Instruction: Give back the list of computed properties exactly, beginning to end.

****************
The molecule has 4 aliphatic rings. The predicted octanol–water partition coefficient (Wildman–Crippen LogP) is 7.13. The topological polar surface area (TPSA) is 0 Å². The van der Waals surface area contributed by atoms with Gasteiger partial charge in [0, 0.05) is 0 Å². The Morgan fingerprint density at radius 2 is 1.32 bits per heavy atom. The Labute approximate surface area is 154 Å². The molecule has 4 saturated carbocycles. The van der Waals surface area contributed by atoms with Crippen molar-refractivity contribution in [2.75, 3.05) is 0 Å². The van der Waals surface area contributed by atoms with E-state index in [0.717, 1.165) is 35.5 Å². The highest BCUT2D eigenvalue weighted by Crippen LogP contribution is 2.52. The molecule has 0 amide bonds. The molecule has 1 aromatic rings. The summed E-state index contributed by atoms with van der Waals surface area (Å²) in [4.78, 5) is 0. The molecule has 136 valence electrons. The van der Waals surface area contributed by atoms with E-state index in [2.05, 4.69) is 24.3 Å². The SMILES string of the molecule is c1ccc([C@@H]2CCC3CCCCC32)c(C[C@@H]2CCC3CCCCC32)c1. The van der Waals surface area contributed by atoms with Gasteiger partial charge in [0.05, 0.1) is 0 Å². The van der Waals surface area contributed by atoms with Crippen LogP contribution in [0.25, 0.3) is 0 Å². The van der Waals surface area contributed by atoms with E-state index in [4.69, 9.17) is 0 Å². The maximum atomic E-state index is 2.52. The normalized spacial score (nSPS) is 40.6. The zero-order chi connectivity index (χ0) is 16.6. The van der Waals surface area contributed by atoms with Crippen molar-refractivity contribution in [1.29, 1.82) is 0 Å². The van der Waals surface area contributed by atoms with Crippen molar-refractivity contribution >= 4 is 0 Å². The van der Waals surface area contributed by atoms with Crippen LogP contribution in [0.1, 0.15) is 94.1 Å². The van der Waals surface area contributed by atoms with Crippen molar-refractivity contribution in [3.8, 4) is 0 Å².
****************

The molecule has 4 aliphatic rings. The predicted octanol–water partition coefficient (Wildman–Crippen LogP) is 7.13. The topological polar surface area (TPSA) is 0 Å². The van der Waals surface area contributed by atoms with Gasteiger partial charge in [0, 0.05) is 0 Å². The Morgan fingerprint density at radius 2 is 1.32 bits per heavy atom. The Labute approximate surface area is 154 Å². The molecule has 4 saturated carbocycles. The van der Waals surface area contributed by atoms with Crippen molar-refractivity contribution in [2.75, 3.05) is 0 Å². The van der Waals surface area contributed by atoms with E-state index in [0.717, 1.165) is 35.5 Å². The highest BCUT2D eigenvalue weighted by Crippen LogP contribution is 2.52. The molecule has 0 amide bonds. The molecule has 1 aromatic rings. The summed E-state index contributed by atoms with van der Waals surface area (Å²) in [4.78, 5) is 0. The molecule has 136 valence electrons. The van der Waals surface area contributed by atoms with E-state index in [2.05, 4.69) is 24.3 Å². The SMILES string of the molecule is c1ccc([C@@H]2CCC3CCCCC32)c(C[C@@H]2CCC3CCCCC32)c1. The van der Waals surface area contributed by atoms with Gasteiger partial charge in [0.05, 0.1) is 0 Å². The van der Waals surface area contributed by atoms with Crippen LogP contribution in [0.25, 0.3) is 0 Å². The van der Waals surface area contributed by atoms with E-state index in [4.69, 9.17) is 0 Å². The maximum atomic E-state index is 2.52. The normalized spacial score (nSPS) is 40.6. The zero-order chi connectivity index (χ0) is 16.6. The van der Waals surface area contributed by atoms with Crippen molar-refractivity contribution in [1.29, 1.82) is 0 Å². The van der Waals surface area contributed by atoms with Crippen molar-refractivity contribution >= 4 is 0 Å². The van der Waals surface area contributed by atoms with Crippen LogP contribution in [0.1, 0.15) is 94.1 Å². The van der Waals surface area contributed by atoms with Crippen molar-refractivity contribution in [3.8, 4) is 0 Å².